I'm just going to come out and admit it: I am a big fan of growlers.
For those in the dark, a growler is a refillable container, typically glass, that usually comes in either 32- or 64-ounce versions. Beer enthusiasts fill up their growlers with draft beer from a bar, beer shop, restaurant or brewpub so that they can enjoy the beer later on at home or somewhere else. A growler's portability makes it perfect for hiking, beach trips, park picnics, a barbecue, a cigar HERF, or really anywhere that friends are gathering.
What I enjoy most about a growler, though, is the communal spirit the vessel often encourages. Show up to a party with a few six-packs to share and you likely just store the bottles in a cooler of ice that people freely grab from and then go on their merry way. Show up with a growler of beer from the local pub, however, and suddenly you have a conversation starter as you pour and pass out cups of sweet brew.
In a way, this growler ceremony can be viewed as the modern equivalent (only much more hygienic) to the loving cup ritual that was popular in several European cultures during the Middle Ages. The loving cup ritual, which symbolized friendship and unity and was often practiced at wedding and banquet celebrations from Scotland to France, consisted of a container, filled with anything from mulled wine to spicy ale, being passed around a table for all to sup from.
While consumers enjoy buying growlers and breweries will gladly sell the format, brewers themselves are on the fence. The brewer's wariness stems from the fact that they've designed their beer to be served on draft or from a carefully filled bottle. In Garret Oliver's ultimate beer bible, The Oxford Companion to Beer (Oxford University Press, 2011), brewmaster for the Brooklyn Brewery writes, "At worst, it will be the beer equivalent of a fine restaurant meal scraped into a bag, refrigerated for days, and then heated in a microwave: in short, the brewer's worst nightmare."
Oliver's opinion is certainly valid, but the popularity of growlers is undeniable. A lot of start-up breweries have begun to offer their own branded glass growlers to beer enthusiasts who tour their taprooms as a take-home souvenir. And, grocers like Whole Foods and Duane Reade are even getting into the growler game with some of their stores housing growler fill-up stations. All this has led to a small sect of beer geeks to even start collecting growlers.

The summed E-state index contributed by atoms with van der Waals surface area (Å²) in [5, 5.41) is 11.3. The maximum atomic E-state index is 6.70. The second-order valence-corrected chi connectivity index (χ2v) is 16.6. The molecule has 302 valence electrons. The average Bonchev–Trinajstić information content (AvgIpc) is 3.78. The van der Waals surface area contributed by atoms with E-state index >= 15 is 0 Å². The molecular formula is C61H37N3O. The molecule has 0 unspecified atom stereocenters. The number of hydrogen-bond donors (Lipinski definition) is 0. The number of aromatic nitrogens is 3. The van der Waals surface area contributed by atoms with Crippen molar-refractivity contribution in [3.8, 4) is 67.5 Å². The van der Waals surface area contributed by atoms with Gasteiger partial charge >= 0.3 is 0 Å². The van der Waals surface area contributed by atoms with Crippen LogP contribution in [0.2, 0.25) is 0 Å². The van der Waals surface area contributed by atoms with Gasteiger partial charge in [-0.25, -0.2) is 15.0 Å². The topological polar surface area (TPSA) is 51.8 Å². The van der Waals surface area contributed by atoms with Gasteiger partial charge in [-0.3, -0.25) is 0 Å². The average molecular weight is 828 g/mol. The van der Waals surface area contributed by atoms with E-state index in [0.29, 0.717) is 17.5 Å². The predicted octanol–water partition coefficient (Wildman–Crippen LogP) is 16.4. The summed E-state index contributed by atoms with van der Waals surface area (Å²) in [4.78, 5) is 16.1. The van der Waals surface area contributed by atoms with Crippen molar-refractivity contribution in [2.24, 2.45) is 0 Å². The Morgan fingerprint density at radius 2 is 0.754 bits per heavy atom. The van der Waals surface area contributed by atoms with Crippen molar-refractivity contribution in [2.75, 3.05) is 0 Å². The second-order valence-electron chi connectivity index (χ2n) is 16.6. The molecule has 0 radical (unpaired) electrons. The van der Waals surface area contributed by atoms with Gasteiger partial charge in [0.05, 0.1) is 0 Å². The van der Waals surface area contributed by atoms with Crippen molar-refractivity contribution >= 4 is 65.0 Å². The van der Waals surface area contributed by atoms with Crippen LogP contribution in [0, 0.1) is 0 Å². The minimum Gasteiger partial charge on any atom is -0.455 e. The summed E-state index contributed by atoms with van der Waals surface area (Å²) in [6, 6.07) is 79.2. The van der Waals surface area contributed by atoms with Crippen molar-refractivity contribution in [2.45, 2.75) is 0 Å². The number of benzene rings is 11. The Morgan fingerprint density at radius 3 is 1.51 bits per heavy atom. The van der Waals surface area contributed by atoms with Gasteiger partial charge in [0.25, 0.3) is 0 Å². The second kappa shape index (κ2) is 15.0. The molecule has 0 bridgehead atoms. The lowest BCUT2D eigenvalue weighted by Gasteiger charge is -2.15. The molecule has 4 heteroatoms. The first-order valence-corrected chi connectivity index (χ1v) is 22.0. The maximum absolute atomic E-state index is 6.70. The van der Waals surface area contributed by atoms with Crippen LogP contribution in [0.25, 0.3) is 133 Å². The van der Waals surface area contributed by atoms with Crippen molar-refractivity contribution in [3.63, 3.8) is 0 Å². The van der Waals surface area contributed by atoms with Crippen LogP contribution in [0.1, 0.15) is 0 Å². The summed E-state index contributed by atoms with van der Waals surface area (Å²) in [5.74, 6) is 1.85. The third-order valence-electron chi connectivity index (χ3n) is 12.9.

While a glass growler from your favorite brewery is nice, better options that will keep your draft beer fresh and cold for longer do exist. One of the best ones I've used is Hydro Flask's 64 oz. Beer Growler, a vacuum-insulated container constructed from stainless steel. The stainless steel means it will survive pretty much anything you throw at it (I dropped it down a flight of stairs once and it didn't even dent) while the double-wall insulation keeps the beer cold for up to 24 hours. On top of that, Hydro Flask's Growler, which costs about $55, is made from 100 percent recyclable materials and is backed by a lifetime warranty.
Although Hydro Flask's Growler does keep the beer inside it fresh for a bit longer than its glass or ceramic counterparts, it's still a good rule of thumb to drink the brew within two to three days after filling up, lest the suds will lose carbonation and flavor.
Before you rush out to buy a growler and fill it with your favorite brew, it would be wise to check out your state's growler laws. Some states only allow growlers to be filled by the brewery while others insist a growler be clearly marked with information such as the brewery name and the alcohol by volume percentage. Fortunately, the Brewer's Association, the organization created and run by brewers that represents 2,300 breweries, offers an online tool that sifts through a compiled database of U.S. growler laws. (Florida passed a law last week that legalizes growlers there, thus becoming the last state to do so.)
Also, a growler must be cared for so as to reduce the possibility of tainting your beer. Cleanliness is paramount. Below are some tips that will ensure your growler, whether it's glass, ceramic or stainless steel, remains in good condition:
- Sadly not all brewpubs, bars or restaurants offer growler fill ups. Best to ask before you lug your jug inside.
- Clean the growler with a non-fat or oil-based detergent before first use and allow it to air dry.
- Growlers should be cleaned, sanitized, rinsed and allowed to air dry immediately after pouring the last cup.
- Avoid brushing the insides of the growler with a metal brush, as the scour marks can be perfect places for bacteria to live and flourish.
- Be sure that the establishment doesn't overfill the growler, but leaves about 5 percent of headspace.
- Keep your filled growler in a cool, dark area, out of the sun and in a place where it won't freeze.